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Related: crime fiction - curiosity - detective fiction - fantastique - fantastic - fantasy - fear - grotesque - horror - imagination - macabre - thriller - the unknown

"Fear is the most powerful emotion in the human race and fear of the unknown is probably the most ancient. You're dealing with stuff that everybody has felt; from being little babies we're frightened of the dark, we're frightened of the unknown. If you're making a horror film you get to play with the audiences feelings" -- John Carpenter

Writers: Wilkie Collins - Gaston Leroux - Edgar Allan Poe - Edogawa Ranpo - Eugène Sue

Tales of Mystery and Imagination (1941) - Edgar Allan Poe


Mystery fiction is a distinct subgenre of detective fiction that entails the occurrence of an unknown event which requires the protagonist to make known (or solve). It is similar to the whodunit in that the clues may often be given to the reader by subtle means. Though it is often confused with detective fiction, it does not require a crime to have occurred or the involvement of law enforcement.

Early beginnings
The genre has its beginning in the riddles told in Ancient Egypt, Greece, and Rome. Similar stories were told in the middle ages, but the genre didn't really begin to develop until the detective stories of Edgar Allan Poe. The first true mystery novel is considered to be The Woman in White (1860) by Wilkie Collins. Collins wrote several more in this genre, including The Moonstone (1868) which is thought to be his masterpiece. The genre began to expand near the turn of century with the development of dime novels and pulp magazines. Pulp magazines were especially helpful to the genre with many authors writing in the genre in the 1920s.

An import contribution to mystery fiction in the 1920's was the development of the juvenile mystery by Edward Stratemeyer. Stratemeyer originally developed and wrote the Hardy Boys and Nancy Drew mysteries written under the Franklin W. Dixon and Carolyn Keene pseudonyms, respectively (and later written by his daughter, Harriet S. Adams, and other authors). The 1920's also gave rise to the most popular mystery author of all time, Agatha Christie. Christie's books are numerous, though her literary reputation has suffered.

The massive popularity of pulp magazines in the 1930s and 1940s only increased the interest in mystery fiction. Pulp magazines decreased in popularity in the 1950s with the rise of television, so much so that the numerous titles available then are reduced to two today (and those are Alfred Hitchcock's Mystery Magazine and Ellery Queen's Mystery Magazine). The Detective fiction author Ellery Queen (pseudonym of authors Frederic Dannay and Manfred B. Lee) is also credited with the continued interest in mystery fiction thanks to the namesake magazine which began in 1941.

Interest in mystery fiction continues to this day thanks to various television shows which have used mystery themes over the years and the many juvenile and adult novels which continue to be published and frequent the best seller lists. Also, there is some overlap with "thriller" or "suspense" novels and authors in those genres may consider themselves mystery novelists. An organization for the authors of mystery, detective, and crime fiction was begun in 1945, called the Mystery Writers of America. This popular genre has naturally made the leap into the online world, spawning countless websites devoted to every aspect of the genre, with even a few supposedly written by real detectives (http://privatedick.blogspot.com). --http://en.wikipedia.org/wiki/Mystery_fiction [Feb 2005]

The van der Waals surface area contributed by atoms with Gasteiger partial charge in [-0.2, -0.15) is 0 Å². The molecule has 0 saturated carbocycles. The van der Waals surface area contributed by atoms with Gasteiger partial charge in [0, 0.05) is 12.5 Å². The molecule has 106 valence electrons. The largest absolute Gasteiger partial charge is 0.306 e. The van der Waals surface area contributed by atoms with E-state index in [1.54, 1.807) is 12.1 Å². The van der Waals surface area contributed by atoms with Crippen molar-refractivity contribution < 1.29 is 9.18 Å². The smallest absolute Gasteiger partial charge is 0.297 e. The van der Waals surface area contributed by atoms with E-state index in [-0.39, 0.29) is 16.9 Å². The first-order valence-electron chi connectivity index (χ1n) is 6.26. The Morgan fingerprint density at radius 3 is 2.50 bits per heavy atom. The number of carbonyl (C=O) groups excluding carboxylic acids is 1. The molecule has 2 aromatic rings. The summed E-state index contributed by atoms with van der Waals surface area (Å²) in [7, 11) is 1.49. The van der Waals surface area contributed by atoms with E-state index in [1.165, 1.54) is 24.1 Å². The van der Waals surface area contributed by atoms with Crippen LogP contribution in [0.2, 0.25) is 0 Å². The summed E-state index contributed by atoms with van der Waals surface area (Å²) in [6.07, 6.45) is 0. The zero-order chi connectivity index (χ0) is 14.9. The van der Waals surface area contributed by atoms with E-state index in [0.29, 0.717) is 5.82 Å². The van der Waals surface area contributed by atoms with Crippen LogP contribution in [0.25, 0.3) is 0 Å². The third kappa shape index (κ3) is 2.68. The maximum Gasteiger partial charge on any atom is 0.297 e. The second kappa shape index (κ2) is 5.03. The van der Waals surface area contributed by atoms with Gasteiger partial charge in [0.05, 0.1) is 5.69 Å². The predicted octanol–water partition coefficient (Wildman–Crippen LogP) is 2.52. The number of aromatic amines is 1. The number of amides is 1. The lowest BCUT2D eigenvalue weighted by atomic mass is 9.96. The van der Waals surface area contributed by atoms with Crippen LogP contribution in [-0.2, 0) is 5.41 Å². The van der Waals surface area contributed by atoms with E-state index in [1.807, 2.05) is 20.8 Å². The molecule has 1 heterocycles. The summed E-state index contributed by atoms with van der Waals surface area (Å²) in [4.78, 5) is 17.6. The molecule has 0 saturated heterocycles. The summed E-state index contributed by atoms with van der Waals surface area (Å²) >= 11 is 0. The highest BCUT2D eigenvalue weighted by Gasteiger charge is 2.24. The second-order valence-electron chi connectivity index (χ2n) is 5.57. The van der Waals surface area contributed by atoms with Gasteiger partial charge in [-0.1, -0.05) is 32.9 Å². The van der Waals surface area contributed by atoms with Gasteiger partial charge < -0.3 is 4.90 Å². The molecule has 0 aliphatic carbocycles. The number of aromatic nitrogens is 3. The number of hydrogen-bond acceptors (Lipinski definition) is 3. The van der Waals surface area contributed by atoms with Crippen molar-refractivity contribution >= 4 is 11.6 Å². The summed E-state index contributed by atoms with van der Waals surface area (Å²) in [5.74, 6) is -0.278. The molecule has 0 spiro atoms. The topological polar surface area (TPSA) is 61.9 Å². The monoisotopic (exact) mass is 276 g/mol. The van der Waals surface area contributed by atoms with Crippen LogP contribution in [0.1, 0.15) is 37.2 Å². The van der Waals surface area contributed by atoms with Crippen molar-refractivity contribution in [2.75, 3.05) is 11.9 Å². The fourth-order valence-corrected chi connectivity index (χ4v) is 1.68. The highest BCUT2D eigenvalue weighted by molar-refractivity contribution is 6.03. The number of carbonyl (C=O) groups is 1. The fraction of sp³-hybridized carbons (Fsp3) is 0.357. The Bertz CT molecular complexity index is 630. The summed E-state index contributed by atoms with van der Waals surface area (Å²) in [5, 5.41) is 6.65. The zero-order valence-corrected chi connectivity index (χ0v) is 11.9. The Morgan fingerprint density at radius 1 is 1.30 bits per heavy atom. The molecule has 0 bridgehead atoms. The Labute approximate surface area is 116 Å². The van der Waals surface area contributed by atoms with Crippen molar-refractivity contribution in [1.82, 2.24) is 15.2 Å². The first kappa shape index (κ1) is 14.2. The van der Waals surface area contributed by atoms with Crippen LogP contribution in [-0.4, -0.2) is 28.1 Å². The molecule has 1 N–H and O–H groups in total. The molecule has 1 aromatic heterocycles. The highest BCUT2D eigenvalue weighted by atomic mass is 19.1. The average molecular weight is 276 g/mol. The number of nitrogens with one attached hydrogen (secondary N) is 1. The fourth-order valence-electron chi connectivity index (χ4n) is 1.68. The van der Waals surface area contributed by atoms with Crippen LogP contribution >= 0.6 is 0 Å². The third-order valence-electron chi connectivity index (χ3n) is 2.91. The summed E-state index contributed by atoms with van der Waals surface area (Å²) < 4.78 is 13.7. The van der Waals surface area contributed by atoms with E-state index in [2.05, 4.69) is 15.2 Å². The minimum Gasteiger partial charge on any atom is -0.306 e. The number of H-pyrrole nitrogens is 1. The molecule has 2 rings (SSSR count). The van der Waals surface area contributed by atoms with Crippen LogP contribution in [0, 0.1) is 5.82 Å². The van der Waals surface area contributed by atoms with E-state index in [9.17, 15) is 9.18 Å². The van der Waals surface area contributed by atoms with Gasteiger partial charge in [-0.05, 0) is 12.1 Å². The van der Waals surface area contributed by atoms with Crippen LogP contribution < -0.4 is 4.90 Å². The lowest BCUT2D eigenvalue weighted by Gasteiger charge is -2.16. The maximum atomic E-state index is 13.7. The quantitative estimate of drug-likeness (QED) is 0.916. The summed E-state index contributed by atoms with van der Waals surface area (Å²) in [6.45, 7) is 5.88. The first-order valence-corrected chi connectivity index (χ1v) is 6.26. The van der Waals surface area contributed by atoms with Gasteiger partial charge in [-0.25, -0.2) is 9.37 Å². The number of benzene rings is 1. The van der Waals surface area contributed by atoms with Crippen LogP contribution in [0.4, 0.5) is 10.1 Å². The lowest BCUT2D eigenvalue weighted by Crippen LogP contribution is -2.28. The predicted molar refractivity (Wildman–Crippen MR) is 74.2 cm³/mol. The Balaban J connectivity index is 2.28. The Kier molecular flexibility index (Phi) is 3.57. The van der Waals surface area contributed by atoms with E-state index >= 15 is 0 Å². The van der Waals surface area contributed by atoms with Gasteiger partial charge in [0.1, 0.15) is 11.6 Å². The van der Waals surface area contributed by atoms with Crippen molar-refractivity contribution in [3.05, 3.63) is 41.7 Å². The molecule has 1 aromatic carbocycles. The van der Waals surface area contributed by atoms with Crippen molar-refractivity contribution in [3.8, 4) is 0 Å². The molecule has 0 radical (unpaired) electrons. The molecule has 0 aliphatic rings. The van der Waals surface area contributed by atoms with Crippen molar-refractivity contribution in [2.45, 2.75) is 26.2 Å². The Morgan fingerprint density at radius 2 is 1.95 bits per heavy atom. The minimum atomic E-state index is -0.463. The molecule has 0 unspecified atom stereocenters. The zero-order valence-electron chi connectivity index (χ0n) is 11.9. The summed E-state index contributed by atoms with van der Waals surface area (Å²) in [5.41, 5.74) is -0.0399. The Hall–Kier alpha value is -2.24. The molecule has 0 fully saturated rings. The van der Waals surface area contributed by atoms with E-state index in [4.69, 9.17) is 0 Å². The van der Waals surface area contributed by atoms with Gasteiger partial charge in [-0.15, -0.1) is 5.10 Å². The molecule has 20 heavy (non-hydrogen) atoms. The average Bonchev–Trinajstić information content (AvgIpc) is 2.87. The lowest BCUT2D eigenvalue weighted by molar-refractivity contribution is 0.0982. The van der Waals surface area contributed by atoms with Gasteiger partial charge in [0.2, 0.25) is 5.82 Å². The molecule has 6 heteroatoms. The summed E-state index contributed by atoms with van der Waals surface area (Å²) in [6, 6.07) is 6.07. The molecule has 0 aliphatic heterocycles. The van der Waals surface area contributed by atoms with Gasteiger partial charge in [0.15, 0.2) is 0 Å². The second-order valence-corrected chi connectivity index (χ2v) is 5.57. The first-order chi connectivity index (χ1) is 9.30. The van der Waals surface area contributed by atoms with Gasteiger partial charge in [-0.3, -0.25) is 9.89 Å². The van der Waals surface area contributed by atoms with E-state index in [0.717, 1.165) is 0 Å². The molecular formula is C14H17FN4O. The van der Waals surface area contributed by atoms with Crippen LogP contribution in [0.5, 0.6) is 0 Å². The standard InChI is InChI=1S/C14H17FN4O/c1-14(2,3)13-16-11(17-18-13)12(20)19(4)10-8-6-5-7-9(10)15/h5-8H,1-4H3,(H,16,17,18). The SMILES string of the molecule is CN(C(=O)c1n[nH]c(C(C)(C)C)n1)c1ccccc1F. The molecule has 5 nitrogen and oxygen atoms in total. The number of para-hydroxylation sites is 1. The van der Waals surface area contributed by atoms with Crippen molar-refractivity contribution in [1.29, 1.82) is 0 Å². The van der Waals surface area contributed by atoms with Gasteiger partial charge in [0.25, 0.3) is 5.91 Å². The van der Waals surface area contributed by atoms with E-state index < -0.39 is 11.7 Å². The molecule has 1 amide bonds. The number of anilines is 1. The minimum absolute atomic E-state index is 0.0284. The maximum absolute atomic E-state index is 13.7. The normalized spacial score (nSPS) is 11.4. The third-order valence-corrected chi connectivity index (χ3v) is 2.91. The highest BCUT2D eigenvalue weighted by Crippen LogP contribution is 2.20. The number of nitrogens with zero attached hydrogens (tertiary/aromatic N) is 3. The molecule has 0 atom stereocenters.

The Mysteries of Paris and London: Victorian Literature (1992) - Richard Maxwell

The Mysteries of Paris and London: Victorian Literature (1992) - Richard Maxwell [Amazon.com] [FR] [DE] [UK]

From the back cover
In this ambitious and exciting work Richard Maxwell uses nineteenth-century urban fiction--particularly the novels of Victor Hugo and Charles Dickens--to define a genre, the novel of urban mysteries. His title comes from the "mystery mania" that captured both sides of the channel with the runaway success of Eugene Sue's Les mysteres de Paris and G. W. M. Reynold's Mysteries of London. Richard Maxwell argues that within these extravagant but fact-obsessed narratives, the archaic form of allegory became a means for understanding modern cities. The city dwellers' drive to interpret linked the great metropolises with the discourses of literature and art (the primary vehicles of allegory). Dominant among allegorical figures were labyrinths, panoramas, crowds, and paperwork, and it was thought that to understand a figure was to understand the city with which it was linked. Novelists such as Hugo and Dickens had a special flair for using such figures to clarify the nature of the city. Maxwell draws from an array of disciplines, ideas, and contexts. His approach to the nature and evolution of the mysteries genre includes examinations of allegorical theory, journalistic practice, the conventions of scientific inquiry, popular psychiatry, illustration, and modernized wonder tales (such as Victorian adaptations of the Arabian Nights). In The Mysteries of Paris and London Maxwell employs a sweeping vision of the nineteenth century and a formidable grasp of both popular culture and high culture to decode the popular mysteries of the era and to reveal man's evolving consciousness of the city. His style is elegant and lucid. It is a book for anyone curious about the fortunes of the novel in thenineteenth century, the cultural history of that period, particularly in France and England, the relations between art and literature, or the power of the written word to produce and present social knowledge.

See also: mystery - 1800s literature - city

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